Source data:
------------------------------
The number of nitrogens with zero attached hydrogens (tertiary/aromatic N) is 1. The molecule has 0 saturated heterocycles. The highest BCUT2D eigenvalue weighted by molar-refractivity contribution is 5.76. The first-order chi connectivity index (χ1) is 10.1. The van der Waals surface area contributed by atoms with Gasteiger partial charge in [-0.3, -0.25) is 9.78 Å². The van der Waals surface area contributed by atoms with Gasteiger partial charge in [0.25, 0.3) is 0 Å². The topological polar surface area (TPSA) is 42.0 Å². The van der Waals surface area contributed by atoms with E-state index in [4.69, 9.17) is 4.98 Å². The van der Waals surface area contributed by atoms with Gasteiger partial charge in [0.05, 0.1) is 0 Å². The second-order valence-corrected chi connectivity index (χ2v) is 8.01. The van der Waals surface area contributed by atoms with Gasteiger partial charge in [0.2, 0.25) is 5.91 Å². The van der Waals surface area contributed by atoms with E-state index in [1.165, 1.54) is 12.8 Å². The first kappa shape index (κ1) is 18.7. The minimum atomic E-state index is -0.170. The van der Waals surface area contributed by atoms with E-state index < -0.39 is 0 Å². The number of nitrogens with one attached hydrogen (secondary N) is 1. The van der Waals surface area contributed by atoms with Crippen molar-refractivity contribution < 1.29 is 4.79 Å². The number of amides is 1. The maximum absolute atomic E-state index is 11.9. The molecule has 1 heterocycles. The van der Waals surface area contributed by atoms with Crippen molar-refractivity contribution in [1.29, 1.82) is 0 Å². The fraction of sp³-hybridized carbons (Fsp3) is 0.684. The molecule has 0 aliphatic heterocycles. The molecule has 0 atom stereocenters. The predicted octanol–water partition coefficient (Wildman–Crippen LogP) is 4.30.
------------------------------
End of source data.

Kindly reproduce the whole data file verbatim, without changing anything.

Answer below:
The number of nitrogens with zero attached hydrogens (tertiary/aromatic N) is 1. The molecule has 0 saturated heterocycles. The highest BCUT2D eigenvalue weighted by molar-refractivity contribution is 5.76. The first-order chi connectivity index (χ1) is 10.1. The van der Waals surface area contributed by atoms with Gasteiger partial charge in [-0.3, -0.25) is 9.78 Å². The van der Waals surface area contributed by atoms with Gasteiger partial charge in [0.25, 0.3) is 0 Å². The topological polar surface area (TPSA) is 42.0 Å². The van der Waals surface area contributed by atoms with E-state index in [4.69, 9.17) is 4.98 Å². The van der Waals surface area contributed by atoms with Gasteiger partial charge in [0.05, 0.1) is 0 Å². The second-order valence-corrected chi connectivity index (χ2v) is 8.01. The van der Waals surface area contributed by atoms with Gasteiger partial charge in [0.2, 0.25) is 5.91 Å². The van der Waals surface area contributed by atoms with E-state index in [1.165, 1.54) is 12.8 Å². The first kappa shape index (κ1) is 18.7. The minimum atomic E-state index is -0.170. The van der Waals surface area contributed by atoms with E-state index < -0.39 is 0 Å². The number of nitrogens with one attached hydrogen (secondary N) is 1. The van der Waals surface area contributed by atoms with Crippen molar-refractivity contribution < 1.29 is 4.79 Å². The number of amides is 1. The maximum absolute atomic E-state index is 11.9. The molecule has 1 heterocycles. The van der Waals surface area contributed by atoms with Crippen molar-refractivity contribution in [1.29, 1.82) is 0 Å². The fraction of sp³-hybridized carbons (Fsp3) is 0.684. The molecule has 0 aliphatic heterocycles. The molecule has 0 atom stereocenters. The predicted octanol–water partition coefficient (Wildman–Crippen LogP) is 4.30.